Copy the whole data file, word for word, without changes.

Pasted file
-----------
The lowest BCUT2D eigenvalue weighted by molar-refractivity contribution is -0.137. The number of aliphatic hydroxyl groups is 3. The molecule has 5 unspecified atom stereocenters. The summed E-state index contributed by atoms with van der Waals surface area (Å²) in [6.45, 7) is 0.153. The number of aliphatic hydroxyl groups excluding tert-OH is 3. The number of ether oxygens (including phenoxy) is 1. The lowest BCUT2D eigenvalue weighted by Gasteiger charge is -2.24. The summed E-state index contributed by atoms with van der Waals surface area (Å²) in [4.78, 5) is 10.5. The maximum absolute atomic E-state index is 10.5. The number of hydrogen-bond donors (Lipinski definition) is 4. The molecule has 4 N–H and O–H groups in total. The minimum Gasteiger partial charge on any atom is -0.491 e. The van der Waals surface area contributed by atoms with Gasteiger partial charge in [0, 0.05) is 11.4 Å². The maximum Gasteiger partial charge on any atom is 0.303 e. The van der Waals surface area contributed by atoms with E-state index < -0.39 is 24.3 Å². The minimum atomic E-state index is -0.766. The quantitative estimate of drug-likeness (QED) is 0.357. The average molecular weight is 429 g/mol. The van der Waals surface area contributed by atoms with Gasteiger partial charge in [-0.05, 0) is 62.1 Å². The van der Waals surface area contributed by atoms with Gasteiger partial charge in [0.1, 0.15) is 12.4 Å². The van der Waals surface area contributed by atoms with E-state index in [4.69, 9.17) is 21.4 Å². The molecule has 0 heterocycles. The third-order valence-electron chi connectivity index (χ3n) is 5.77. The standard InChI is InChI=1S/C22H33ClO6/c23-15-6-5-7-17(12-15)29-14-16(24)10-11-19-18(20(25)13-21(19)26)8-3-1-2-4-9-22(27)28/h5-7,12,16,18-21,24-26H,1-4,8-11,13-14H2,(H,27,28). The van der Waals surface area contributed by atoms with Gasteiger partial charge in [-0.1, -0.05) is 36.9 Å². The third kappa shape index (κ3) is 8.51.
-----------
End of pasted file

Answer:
The lowest BCUT2D eigenvalue weighted by molar-refractivity contribution is -0.137. The number of aliphatic hydroxyl groups is 3. The molecule has 5 unspecified atom stereocenters. The summed E-state index contributed by atoms with van der Waals surface area (Å²) in [6.45, 7) is 0.153. The number of aliphatic hydroxyl groups excluding tert-OH is 3. The number of ether oxygens (including phenoxy) is 1. The lowest BCUT2D eigenvalue weighted by Gasteiger charge is -2.24. The summed E-state index contributed by atoms with van der Waals surface area (Å²) in [4.78, 5) is 10.5. The maximum absolute atomic E-state index is 10.5. The number of hydrogen-bond donors (Lipinski definition) is 4. The molecule has 4 N–H and O–H groups in total. The minimum Gasteiger partial charge on any atom is -0.491 e. The van der Waals surface area contributed by atoms with Gasteiger partial charge in [0, 0.05) is 11.4 Å². The maximum Gasteiger partial charge on any atom is 0.303 e. The van der Waals surface area contributed by atoms with E-state index < -0.39 is 24.3 Å². The minimum atomic E-state index is -0.766. The quantitative estimate of drug-likeness (QED) is 0.357. The average molecular weight is 429 g/mol. The van der Waals surface area contributed by atoms with Gasteiger partial charge in [-0.05, 0) is 62.1 Å². The van der Waals surface area contributed by atoms with Gasteiger partial charge in [0.1, 0.15) is 12.4 Å². The van der Waals surface area contributed by atoms with E-state index in [4.69, 9.17) is 21.4 Å². The molecule has 0 heterocycles. The third-order valence-electron chi connectivity index (χ3n) is 5.77. The standard InChI is InChI=1S/C22H33ClO6/c23-15-6-5-7-17(12-15)29-14-16(24)10-11-19-18(20(25)13-21(19)26)8-3-1-2-4-9-22(27)28/h5-7,12,16,18-21,24-26H,1-4,8-11,13-14H2,(H,27,28). The van der Waals surface area contributed by atoms with Gasteiger partial charge in [-0.1, -0.05) is 36.9 Å². The third kappa shape index (κ3) is 8.51.